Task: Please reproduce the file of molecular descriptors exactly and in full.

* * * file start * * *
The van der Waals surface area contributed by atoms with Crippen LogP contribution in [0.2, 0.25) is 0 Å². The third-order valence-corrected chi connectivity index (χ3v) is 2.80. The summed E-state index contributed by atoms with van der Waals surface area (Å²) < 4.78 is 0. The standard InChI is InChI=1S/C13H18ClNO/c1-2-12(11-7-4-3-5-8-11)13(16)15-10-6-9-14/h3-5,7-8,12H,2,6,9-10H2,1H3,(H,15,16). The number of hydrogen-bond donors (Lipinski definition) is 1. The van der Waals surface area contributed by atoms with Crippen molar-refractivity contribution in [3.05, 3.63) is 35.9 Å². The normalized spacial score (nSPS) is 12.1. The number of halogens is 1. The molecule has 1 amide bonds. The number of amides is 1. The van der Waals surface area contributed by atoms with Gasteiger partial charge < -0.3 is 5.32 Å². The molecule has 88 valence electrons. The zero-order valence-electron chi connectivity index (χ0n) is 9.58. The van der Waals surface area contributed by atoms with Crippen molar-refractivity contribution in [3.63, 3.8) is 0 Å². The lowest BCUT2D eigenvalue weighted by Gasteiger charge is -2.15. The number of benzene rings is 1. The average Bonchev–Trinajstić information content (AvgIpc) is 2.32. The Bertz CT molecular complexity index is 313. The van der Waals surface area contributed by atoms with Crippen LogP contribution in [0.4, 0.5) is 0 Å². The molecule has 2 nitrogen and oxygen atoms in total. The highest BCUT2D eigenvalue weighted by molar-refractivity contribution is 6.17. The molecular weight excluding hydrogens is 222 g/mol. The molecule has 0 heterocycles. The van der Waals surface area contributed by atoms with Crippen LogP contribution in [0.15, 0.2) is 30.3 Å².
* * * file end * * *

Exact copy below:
The van der Waals surface area contributed by atoms with Crippen LogP contribution in [0.2, 0.25) is 0 Å². The third-order valence-corrected chi connectivity index (χ3v) is 2.80. The summed E-state index contributed by atoms with van der Waals surface area (Å²) < 4.78 is 0. The standard InChI is InChI=1S/C13H18ClNO/c1-2-12(11-7-4-3-5-8-11)13(16)15-10-6-9-14/h3-5,7-8,12H,2,6,9-10H2,1H3,(H,15,16). The number of hydrogen-bond donors (Lipinski definition) is 1. The van der Waals surface area contributed by atoms with Crippen molar-refractivity contribution in [3.05, 3.63) is 35.9 Å². The normalized spacial score (nSPS) is 12.1. The number of halogens is 1. The molecule has 1 amide bonds. The number of amides is 1. The van der Waals surface area contributed by atoms with Gasteiger partial charge < -0.3 is 5.32 Å². The molecule has 88 valence electrons. The zero-order valence-electron chi connectivity index (χ0n) is 9.58. The van der Waals surface area contributed by atoms with Crippen molar-refractivity contribution in [3.63, 3.8) is 0 Å². The lowest BCUT2D eigenvalue weighted by Gasteiger charge is -2.15. The number of benzene rings is 1. The average Bonchev–Trinajstić information content (AvgIpc) is 2.32. The Bertz CT molecular complexity index is 313. The van der Waals surface area contributed by atoms with Crippen LogP contribution in [0.4, 0.5) is 0 Å². The molecule has 2 nitrogen and oxygen atoms in total. The highest BCUT2D eigenvalue weighted by molar-refractivity contribution is 6.17. The molecular weight excluding hydrogens is 222 g/mol. The molecule has 0 heterocycles. The van der Waals surface area contributed by atoms with Crippen LogP contribution in [0.15, 0.2) is 30.3 Å².